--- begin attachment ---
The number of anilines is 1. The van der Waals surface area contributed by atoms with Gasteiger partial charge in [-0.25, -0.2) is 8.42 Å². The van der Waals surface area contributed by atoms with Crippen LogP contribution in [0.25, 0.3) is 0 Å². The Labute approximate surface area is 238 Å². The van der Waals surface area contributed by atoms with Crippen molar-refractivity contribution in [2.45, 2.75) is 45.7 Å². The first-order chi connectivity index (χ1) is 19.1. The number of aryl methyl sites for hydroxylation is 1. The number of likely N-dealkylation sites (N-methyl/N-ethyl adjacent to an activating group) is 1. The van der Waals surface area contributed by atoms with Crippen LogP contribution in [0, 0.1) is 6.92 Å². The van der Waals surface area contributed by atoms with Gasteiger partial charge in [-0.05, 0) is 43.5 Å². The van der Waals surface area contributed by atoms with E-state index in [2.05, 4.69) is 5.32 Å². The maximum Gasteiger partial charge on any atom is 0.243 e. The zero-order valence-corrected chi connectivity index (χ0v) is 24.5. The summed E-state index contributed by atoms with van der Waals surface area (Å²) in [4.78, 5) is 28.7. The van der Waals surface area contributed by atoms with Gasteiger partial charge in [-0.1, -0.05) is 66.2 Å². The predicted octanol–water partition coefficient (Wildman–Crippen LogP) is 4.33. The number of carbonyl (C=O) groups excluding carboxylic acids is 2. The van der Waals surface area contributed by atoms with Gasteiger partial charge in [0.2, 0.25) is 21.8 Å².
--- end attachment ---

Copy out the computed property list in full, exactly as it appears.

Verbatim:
The number of anilines is 1. The van der Waals surface area contributed by atoms with Gasteiger partial charge in [-0.25, -0.2) is 8.42 Å². The van der Waals surface area contributed by atoms with Crippen LogP contribution in [0.25, 0.3) is 0 Å². The Labute approximate surface area is 238 Å². The van der Waals surface area contributed by atoms with Crippen molar-refractivity contribution in [2.45, 2.75) is 45.7 Å². The first-order chi connectivity index (χ1) is 19.1. The number of aryl methyl sites for hydroxylation is 1. The number of likely N-dealkylation sites (N-methyl/N-ethyl adjacent to an activating group) is 1. The van der Waals surface area contributed by atoms with Crippen LogP contribution in [0, 0.1) is 6.92 Å². The van der Waals surface area contributed by atoms with Gasteiger partial charge in [-0.05, 0) is 43.5 Å². The van der Waals surface area contributed by atoms with E-state index in [2.05, 4.69) is 5.32 Å². The maximum Gasteiger partial charge on any atom is 0.243 e. The zero-order valence-corrected chi connectivity index (χ0v) is 24.5. The summed E-state index contributed by atoms with van der Waals surface area (Å²) in [4.78, 5) is 28.7. The van der Waals surface area contributed by atoms with Gasteiger partial charge in [-0.1, -0.05) is 66.2 Å². The predicted octanol–water partition coefficient (Wildman–Crippen LogP) is 4.33. The number of carbonyl (C=O) groups excluding carboxylic acids is 2. The van der Waals surface area contributed by atoms with Gasteiger partial charge in [0.2, 0.25) is 21.8 Å².